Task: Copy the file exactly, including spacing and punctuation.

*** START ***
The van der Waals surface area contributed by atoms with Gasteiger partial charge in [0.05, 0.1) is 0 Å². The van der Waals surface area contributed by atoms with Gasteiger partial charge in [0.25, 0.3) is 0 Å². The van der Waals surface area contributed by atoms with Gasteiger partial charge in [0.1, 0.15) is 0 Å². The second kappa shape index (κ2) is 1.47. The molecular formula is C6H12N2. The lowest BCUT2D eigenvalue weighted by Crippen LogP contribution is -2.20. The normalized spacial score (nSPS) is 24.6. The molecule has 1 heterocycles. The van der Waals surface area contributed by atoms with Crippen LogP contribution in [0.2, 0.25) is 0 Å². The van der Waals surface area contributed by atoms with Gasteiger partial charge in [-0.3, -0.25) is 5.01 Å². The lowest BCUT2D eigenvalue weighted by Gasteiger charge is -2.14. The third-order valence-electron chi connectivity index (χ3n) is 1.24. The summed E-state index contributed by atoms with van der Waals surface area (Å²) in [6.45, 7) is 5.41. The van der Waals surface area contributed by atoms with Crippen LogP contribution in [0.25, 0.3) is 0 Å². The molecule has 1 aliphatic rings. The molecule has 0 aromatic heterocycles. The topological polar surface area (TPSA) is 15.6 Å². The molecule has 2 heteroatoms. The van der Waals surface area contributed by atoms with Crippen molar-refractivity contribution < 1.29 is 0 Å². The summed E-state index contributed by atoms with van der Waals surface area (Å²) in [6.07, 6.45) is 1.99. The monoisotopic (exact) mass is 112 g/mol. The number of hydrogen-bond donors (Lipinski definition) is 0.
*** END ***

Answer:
The van der Waals surface area contributed by atoms with Gasteiger partial charge in [0.05, 0.1) is 0 Å². The van der Waals surface area contributed by atoms with Gasteiger partial charge in [0.25, 0.3) is 0 Å². The van der Waals surface area contributed by atoms with Gasteiger partial charge in [0.1, 0.15) is 0 Å². The second kappa shape index (κ2) is 1.47. The molecular formula is C6H12N2. The lowest BCUT2D eigenvalue weighted by Crippen LogP contribution is -2.20. The normalized spacial score (nSPS) is 24.6. The molecule has 1 heterocycles. The van der Waals surface area contributed by atoms with Crippen LogP contribution in [0.2, 0.25) is 0 Å². The van der Waals surface area contributed by atoms with Gasteiger partial charge in [-0.3, -0.25) is 5.01 Å². The lowest BCUT2D eigenvalue weighted by Gasteiger charge is -2.14. The third-order valence-electron chi connectivity index (χ3n) is 1.24. The summed E-state index contributed by atoms with van der Waals surface area (Å²) in [6.45, 7) is 5.41. The van der Waals surface area contributed by atoms with Crippen LogP contribution in [0.25, 0.3) is 0 Å². The molecule has 1 aliphatic rings. The molecule has 0 aromatic heterocycles. The topological polar surface area (TPSA) is 15.6 Å². The molecule has 2 heteroatoms. The van der Waals surface area contributed by atoms with Crippen molar-refractivity contribution < 1.29 is 0 Å². The summed E-state index contributed by atoms with van der Waals surface area (Å²) in [6.07, 6.45) is 1.99. The monoisotopic (exact) mass is 112 g/mol. The number of hydrogen-bond donors (Lipinski definition) is 0.